MMM – Singapore’s New Airport Shines

Summer is here and that means traveling through airports. According to Forbes, “This summer U.S. airlines are anticipating that a record 257.4 million will take to the skies between June 1 and August 31, up 3.4% compared to a year ago.” Airport construction projects continue to make headlines, but according to the New York Times, one in particular is shining as the “new jewel.” Singapore’s Changi Airport hopes to be a destination in itself and remove some of the stress that traveling can bring. The 10-story engineering marvel contains a forest, indoor waterfall, and more than 280 stores and restaurants. Magnificent Metal Monday takes a closer look at what it took to create this gem.

The centerpiece of the building is the Forest Valley with a terraced garden, and its heart is the Rain Vortex waterfall — the tallest in the world — that drops 130 feet from an oculus the size of a bus. The top floor, called Canopy Park, features bouncing and walking nets, a 165-foot sky bridge, two mazes (one with mirrors, the other hedges), a giant slide, and eight bars and restaurants. The exterior of the 10-story building, which was designed by the architect Moshe Safdie and built by CapitaLand, an Asian developer, is made of glass and crisscrossed with an aluminum-and-steel framework, allowing the entire interior to be bathed in natural light.

Changi’s Airport’s forest and Rain Vortex; photo credit – NY Times
Skytrain passengers travelling between Terminals 2 and 3 can enjoy a close-up view of the magnificent Rain Vortex; Photo credit: Changiairport.com

The multi-floored Jewel, an asymmetrical toroid-shaped building between the airport’s existing terminals and the air-traffic control tower, opened on April 17 and is the result of four years of construction and $1.25 billion in investment. Dezeen.com reports, “The glass bagel-shaped building is connected to the city’s transport systems and directly to airport terminal one, as well as terminals two and three via pedestrian bridges. It has five stories above ground and five more below. Fourteen tree-like columns and a ring beam support the domed roof, which is formed of a continuous grid shell supporting panes of high-performance glass. This glass is designed to maximise the light that reaches the building while preventing it from getting too hot inside, to ensure that the plants have the ideal conditions to grow in.”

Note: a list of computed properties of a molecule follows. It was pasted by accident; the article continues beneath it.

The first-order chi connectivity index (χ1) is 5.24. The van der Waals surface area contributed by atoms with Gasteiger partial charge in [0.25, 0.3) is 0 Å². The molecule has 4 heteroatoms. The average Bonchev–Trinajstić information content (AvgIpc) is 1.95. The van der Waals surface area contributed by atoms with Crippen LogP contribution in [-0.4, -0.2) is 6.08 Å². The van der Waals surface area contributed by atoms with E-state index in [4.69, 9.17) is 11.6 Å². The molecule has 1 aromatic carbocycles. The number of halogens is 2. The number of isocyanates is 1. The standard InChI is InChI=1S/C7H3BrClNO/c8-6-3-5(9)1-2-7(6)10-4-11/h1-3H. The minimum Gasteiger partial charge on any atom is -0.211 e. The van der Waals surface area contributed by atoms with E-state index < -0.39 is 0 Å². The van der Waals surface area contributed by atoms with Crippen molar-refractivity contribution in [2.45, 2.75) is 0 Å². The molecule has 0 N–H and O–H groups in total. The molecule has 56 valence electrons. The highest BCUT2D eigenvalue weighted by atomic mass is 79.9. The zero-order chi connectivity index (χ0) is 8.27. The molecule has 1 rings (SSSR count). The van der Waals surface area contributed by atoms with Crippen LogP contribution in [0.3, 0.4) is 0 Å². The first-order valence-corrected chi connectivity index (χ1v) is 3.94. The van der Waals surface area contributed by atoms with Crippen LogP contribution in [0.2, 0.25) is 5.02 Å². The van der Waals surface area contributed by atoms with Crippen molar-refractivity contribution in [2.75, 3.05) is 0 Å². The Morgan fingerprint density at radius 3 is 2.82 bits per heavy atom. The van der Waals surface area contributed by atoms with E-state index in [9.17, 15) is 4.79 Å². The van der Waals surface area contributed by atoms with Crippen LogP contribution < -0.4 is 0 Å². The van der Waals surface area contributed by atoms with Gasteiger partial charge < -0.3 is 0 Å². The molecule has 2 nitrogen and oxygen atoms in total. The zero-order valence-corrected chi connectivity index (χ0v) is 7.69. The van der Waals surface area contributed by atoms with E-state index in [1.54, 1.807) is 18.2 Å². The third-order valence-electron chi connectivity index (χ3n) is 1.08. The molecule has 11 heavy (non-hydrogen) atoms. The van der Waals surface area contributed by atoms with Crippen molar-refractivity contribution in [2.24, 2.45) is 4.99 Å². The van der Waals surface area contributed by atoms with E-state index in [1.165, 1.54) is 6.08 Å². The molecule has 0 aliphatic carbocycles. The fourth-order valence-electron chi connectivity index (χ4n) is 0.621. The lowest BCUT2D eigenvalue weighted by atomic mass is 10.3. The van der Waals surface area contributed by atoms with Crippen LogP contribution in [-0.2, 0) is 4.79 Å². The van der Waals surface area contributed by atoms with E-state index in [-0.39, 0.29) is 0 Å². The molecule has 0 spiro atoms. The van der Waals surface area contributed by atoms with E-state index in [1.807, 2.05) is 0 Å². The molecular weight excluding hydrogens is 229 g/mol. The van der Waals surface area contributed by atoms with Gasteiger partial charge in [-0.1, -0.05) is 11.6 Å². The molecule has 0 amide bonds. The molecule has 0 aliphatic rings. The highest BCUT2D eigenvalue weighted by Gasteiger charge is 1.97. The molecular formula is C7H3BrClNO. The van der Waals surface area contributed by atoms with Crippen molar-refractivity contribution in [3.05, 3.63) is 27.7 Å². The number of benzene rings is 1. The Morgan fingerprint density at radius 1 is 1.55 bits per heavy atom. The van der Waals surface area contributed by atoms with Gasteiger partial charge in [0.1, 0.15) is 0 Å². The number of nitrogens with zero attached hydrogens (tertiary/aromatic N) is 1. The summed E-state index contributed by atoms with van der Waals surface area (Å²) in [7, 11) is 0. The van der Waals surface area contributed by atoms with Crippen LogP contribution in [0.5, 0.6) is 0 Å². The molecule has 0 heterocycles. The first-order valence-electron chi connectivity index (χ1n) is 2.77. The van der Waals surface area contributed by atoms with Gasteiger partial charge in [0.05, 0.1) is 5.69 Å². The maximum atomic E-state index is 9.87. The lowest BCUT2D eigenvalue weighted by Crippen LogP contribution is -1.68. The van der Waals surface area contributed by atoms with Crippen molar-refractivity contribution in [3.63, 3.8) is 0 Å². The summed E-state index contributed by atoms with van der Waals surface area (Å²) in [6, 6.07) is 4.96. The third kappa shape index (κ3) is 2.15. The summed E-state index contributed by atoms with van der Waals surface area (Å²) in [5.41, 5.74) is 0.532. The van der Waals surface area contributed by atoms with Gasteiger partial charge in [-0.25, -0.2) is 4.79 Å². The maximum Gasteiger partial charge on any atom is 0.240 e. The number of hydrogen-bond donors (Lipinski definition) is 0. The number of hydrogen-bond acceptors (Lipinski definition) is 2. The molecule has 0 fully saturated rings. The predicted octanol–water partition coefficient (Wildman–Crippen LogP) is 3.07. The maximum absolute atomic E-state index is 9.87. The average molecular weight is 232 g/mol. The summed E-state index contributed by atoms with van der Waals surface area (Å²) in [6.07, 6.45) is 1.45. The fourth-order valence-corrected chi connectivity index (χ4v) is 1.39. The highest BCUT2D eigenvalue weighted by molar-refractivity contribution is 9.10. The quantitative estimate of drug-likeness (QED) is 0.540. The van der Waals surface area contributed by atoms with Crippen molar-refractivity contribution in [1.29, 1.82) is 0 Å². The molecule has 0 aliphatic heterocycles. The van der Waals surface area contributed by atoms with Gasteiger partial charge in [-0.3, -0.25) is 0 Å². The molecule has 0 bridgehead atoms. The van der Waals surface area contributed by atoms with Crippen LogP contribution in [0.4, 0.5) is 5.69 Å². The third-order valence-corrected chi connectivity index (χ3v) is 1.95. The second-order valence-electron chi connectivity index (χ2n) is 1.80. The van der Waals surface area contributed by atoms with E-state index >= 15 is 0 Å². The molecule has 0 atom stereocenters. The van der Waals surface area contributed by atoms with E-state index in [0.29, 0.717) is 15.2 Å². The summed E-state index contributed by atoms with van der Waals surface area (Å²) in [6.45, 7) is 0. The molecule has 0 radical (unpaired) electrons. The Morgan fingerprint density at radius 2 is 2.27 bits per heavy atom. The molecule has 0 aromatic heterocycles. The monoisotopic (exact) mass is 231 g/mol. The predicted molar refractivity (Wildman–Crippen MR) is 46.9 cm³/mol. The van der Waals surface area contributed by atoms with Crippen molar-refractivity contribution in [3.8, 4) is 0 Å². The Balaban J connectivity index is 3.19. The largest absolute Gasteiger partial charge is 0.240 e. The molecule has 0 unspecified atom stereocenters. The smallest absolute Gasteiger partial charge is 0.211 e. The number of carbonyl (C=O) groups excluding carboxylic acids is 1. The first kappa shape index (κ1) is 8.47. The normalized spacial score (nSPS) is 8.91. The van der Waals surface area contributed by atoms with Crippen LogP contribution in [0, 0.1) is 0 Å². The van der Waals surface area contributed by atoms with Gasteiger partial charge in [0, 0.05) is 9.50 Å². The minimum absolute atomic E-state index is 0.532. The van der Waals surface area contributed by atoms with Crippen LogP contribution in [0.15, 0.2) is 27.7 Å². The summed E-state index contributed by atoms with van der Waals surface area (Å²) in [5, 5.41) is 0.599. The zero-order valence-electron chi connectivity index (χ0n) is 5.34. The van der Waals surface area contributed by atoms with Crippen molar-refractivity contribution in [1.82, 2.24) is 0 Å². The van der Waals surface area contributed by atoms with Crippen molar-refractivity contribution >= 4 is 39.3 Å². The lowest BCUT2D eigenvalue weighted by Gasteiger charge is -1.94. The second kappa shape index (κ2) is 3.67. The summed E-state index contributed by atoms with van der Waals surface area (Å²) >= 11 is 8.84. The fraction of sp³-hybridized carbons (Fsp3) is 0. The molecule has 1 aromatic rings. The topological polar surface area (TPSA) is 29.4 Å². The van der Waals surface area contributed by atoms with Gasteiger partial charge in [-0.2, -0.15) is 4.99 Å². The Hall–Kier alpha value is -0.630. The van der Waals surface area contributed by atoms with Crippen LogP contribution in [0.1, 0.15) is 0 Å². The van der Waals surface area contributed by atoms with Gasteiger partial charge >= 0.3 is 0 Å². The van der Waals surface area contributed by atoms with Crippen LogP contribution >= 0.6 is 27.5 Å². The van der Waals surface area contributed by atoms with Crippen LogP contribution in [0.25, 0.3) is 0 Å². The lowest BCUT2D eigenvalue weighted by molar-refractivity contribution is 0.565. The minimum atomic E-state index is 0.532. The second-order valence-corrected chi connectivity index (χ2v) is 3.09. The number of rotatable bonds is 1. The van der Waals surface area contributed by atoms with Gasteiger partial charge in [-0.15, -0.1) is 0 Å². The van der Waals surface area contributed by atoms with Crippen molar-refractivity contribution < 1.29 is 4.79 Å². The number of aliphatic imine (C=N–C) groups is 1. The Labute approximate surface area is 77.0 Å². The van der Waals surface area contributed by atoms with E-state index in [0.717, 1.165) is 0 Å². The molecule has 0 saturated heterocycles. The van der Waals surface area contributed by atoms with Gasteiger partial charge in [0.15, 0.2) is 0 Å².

The Airport’s Project Team reported that there were five notable feats that make this airport development a modern engineering marvel: 1) Jewel was built right in the heart of Changi without disrupting airport operations, 2) With a 5-story basement, Jewel required the deepest excavation work in the area, 3) Jewel was built around the existing Skytrain track, 4) Jewel looks like it defies gravity by having the roof façade of Jewel supported by a ring of 14 tree-like columns each measuring 12 metres and being column free on the interior, and 5) Underground vehicle access had to be built around vital airport operation service.

The roof façade of Jewel is supported by a ring of 14 tree-like columns each measuring 12 metres

The architect, Mr. Safdie commented in the the NY Times article, “Airports are places of anxiety, and I’d like people to be uplifted and serene and feel good about themselves.” The Jewel is “the first airport center that serves passengers, airport employees and the people of the city.”

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